High School Girls Wrestling

After state title, Johanna Steinlicht continues pursuit of perfection

Brookings wrestler still looking to improve after victory on Saturday


BROOKINGS — When the referee’s hand hit the mat, Johanna Steinlicht was a state champion.

The Brookings wrestler had just won the SDHSAA state championship at 145 pounds, pinning Pierre’s Ireland Tempelton in sudden victory. While similar scenes at the Denny Sanford PREMIER Center produced outbursts of emotion on Saturday afternoon, Steinlicht remained stoic and even looked somewhat disappointed as her hand was raised.

“It felt pretty good [but] I felt like I could have wrestled a lot better,” Steinlicht said. “ …I didn’t really get to my offense. I didn’t take a lot of shots. I just overall wrestled like I didn’t want to lose and not like I wanted to win.”

Analysis like that could be surprising, especially coming from a high school junior who posted a perfect 33-0 record on her way to her first state title. But that’s not how Steinlicht operates. She’s always looking to get better and her pursuit of perfection is what could make this title only the beginning.

Steinlicht grew up competing in gymnastics and track but shifted her attention to wrestling just over a year ago. With girls wrestling becoming a sanctioned sport, she decided to take on a new challenge and went 25-9 in her first year finishing fourth at 132 pounds in the state tournament.

Steinlicht spent the following summer looking to improve and took part in a training group run by South Dakota State assistant coach Brady Berge. Going three times a week, Steinlicht worked on her craft against some of the top wrestlers in the state such as Harrisburg’s Regina Stoeser, who won this year’s title at 126 pounds and Payton Hellmann, who won the title at 138 pounds last weekend.

According to Brookings girls wrestling coach Toft, it’s the extra effort that makes Steinlicht so successful on the mat.

“She really is a student of the sport,” Toft said. “Not only does she work hard, but she works purposefully. When we’re going through repetitions in practice, most kids just go through the reps to kind of complete the reps. But Johanna, you can just tell because if she makes a mistake, she is focused on doing it correctly and getting better each day and perfecting her techniques, not just getting through practice.”

Steinlicht’s pursuit continued when the season began as she went into the 145-pound weight class and worked with her practice partner, Maizy Mathis and volunteer assistant coach Cherish Strand.

Steinlicht mentioned that Mathis and Strand both helped her work on her strength and power in practice and both delivered some knowledge that helped her become a more complete wrestler.

“With Cherish, she’s been wrestling for a long time and she’s got a lot of techniques that I haven’t learned yet,” Steinlicht said. “Maizy…she’s just a powerful and aggressive wrestler and she’s really good. They both helped me with different kinds of things.”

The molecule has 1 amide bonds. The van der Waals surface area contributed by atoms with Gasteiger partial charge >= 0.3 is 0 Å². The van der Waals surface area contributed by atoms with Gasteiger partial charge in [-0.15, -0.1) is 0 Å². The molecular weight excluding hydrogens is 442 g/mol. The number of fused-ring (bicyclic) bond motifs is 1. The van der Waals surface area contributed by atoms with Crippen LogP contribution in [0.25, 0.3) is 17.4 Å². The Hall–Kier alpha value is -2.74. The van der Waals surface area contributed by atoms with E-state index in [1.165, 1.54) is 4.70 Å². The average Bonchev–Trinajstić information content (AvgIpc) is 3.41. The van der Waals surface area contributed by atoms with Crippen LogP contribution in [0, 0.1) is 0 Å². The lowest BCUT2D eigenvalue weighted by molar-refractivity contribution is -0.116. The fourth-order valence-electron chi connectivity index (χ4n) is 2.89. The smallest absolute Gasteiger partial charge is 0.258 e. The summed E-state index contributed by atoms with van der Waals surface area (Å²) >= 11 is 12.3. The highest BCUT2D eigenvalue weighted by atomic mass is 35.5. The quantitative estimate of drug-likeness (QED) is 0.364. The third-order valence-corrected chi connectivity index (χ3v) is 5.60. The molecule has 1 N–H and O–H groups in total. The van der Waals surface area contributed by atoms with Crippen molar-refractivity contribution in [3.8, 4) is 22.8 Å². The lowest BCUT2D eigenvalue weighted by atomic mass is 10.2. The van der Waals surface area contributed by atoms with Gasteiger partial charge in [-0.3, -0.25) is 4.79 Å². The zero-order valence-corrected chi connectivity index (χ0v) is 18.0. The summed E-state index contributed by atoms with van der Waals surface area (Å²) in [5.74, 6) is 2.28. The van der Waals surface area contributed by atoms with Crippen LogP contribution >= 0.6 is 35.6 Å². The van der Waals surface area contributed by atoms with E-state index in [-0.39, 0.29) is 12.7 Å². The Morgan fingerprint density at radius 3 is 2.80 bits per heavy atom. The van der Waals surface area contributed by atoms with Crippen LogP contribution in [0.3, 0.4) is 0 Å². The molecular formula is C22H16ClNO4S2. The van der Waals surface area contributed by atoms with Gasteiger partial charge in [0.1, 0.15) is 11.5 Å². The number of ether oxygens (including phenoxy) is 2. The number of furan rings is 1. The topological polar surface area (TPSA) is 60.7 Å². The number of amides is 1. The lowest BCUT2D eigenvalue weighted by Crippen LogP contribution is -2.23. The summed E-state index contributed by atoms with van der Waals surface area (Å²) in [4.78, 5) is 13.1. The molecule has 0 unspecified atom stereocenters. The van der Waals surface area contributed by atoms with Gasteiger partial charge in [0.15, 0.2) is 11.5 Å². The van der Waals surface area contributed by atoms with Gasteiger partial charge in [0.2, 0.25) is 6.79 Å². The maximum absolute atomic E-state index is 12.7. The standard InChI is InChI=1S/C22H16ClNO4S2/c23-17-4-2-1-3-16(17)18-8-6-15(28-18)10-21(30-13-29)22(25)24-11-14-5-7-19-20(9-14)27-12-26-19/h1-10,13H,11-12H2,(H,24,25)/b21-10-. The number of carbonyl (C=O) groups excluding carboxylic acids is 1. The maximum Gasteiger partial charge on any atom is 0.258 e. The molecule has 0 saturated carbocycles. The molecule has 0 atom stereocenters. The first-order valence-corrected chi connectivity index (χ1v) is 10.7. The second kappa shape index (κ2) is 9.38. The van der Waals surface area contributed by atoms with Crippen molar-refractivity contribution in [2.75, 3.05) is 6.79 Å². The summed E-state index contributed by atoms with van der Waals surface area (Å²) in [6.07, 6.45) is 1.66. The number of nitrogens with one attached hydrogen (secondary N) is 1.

Steinlicht began the year focused on working on her technique but started to rack up the wins. By mid-January, Steinlicht was beating some of the top wrestlers in her weight class and realized that a state title and an undefeated season was in reach.

“At the beginning [of the season], I just focused on improving my wrestling skills instead of winning matches,” Steinlicht said. “When I realized I was winning match after match and I hadn’t lost yet, it was just like ‘I could be undefeated’ and that was kind of cool.”

Going undefeated in a season is a major accomplishment in wrestling but Steinlicht was making it look easy. When Steinlicht won the ESD Tournament earlier this month, she entered the state tournament as the top seed in her bracket and was ready to face some of the best in the state.

“You have to be consistently excellent,” Toft said when asked what it took to go undefeated in a season. “In wrestling, as in all sports and just in life, people have off days. When you’re the winner and you’re the undefeated wrestler like she has been or being ranked No. 1 like she had been all year, you get a target on your back. So everyone is gunning for her and they have nothing to lose because they’re not the No. 1. So she has to be mentally strong every time knowing that these people are coming for her and consistently outperforming. It’s really, really difficult.”

But Steinlicht’s mentality helped propel her on and off the mat. Toft believes that she brings the same attitude to be as great as she can be in other areas of life which not only makes her a great wrestler but a great student.

“The quality of her time is higher than the average kid because she’s not doing it for anyone other than herself and all of the right reasons to get better,” Toft said. “So when she goes to practice, she goes in with a goal of getting better today. A lot of kids say that and we preach that at coaches, but it’s a lot of practices and a lot of kids just don’t do it. If every kid did what Johanna did, we would have a team full of state champions. …It would be a waste of her time if she didn’t do it to the best of her ability.”

Steinlichts’s season ended in the same way it had begun picking up four pins to win the state title. While Steinlicht was disappointed in her performance in the title match, she saw it as another chance for improvement and is focused on another off-season of getting better.

“The goal for next year is to actually find my offense and be able to do it against everyone,” Steinlicht said. “In my state title match, I didn’t really find it the way I wanted to and it took me a long time to get a shot that I could actually finish. Next year, I just want to be able to do that against everybody and not in sudden victory. Then I want to wrestle in college and see where that takes me.”